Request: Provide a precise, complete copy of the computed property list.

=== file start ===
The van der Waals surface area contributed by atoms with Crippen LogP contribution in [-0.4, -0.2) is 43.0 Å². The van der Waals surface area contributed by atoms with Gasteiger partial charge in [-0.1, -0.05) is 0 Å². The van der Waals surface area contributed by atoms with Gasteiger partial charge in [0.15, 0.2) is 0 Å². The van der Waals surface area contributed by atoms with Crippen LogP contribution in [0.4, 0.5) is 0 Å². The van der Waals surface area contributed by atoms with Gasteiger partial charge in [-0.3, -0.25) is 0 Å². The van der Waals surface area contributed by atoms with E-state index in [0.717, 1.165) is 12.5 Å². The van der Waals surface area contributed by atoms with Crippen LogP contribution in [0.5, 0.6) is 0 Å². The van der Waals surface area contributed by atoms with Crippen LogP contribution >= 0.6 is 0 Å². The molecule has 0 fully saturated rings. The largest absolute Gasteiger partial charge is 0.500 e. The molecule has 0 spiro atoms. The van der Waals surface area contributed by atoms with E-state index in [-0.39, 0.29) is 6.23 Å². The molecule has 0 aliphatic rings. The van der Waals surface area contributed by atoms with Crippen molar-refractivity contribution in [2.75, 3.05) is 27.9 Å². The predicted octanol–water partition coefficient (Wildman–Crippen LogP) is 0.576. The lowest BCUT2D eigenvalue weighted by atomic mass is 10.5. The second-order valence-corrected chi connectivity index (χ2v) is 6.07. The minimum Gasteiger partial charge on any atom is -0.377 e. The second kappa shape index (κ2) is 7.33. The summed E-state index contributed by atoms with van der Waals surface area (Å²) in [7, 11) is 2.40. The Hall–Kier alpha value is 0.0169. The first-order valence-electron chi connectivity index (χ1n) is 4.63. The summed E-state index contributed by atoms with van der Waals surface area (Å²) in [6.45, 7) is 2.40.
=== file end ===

The van der Waals surface area contributed by atoms with Crippen LogP contribution in [-0.4, -0.2) is 43.0 Å². The van der Waals surface area contributed by atoms with Gasteiger partial charge in [-0.1, -0.05) is 0 Å². The van der Waals surface area contributed by atoms with Gasteiger partial charge in [0.15, 0.2) is 0 Å². The van der Waals surface area contributed by atoms with Crippen LogP contribution in [0.4, 0.5) is 0 Å². The van der Waals surface area contributed by atoms with Gasteiger partial charge in [-0.3, -0.25) is 0 Å². The van der Waals surface area contributed by atoms with E-state index in [0.717, 1.165) is 12.5 Å². The van der Waals surface area contributed by atoms with Crippen LogP contribution in [0.5, 0.6) is 0 Å². The van der Waals surface area contributed by atoms with Crippen LogP contribution >= 0.6 is 0 Å². The molecule has 0 fully saturated rings. The largest absolute Gasteiger partial charge is 0.500 e. The molecule has 0 spiro atoms. The van der Waals surface area contributed by atoms with E-state index in [-0.39, 0.29) is 6.23 Å². The molecule has 0 aliphatic rings. The van der Waals surface area contributed by atoms with Crippen molar-refractivity contribution in [2.75, 3.05) is 27.9 Å². The predicted octanol–water partition coefficient (Wildman–Crippen LogP) is 0.576. The lowest BCUT2D eigenvalue weighted by atomic mass is 10.5. The second-order valence-corrected chi connectivity index (χ2v) is 6.07. The minimum Gasteiger partial charge on any atom is -0.377 e. The second kappa shape index (κ2) is 7.33. The summed E-state index contributed by atoms with van der Waals surface area (Å²) in [7, 11) is 2.40. The Hall–Kier alpha value is 0.0169. The first-order valence-electron chi connectivity index (χ1n) is 4.63. The summed E-state index contributed by atoms with van der Waals surface area (Å²) in [6.45, 7) is 2.40.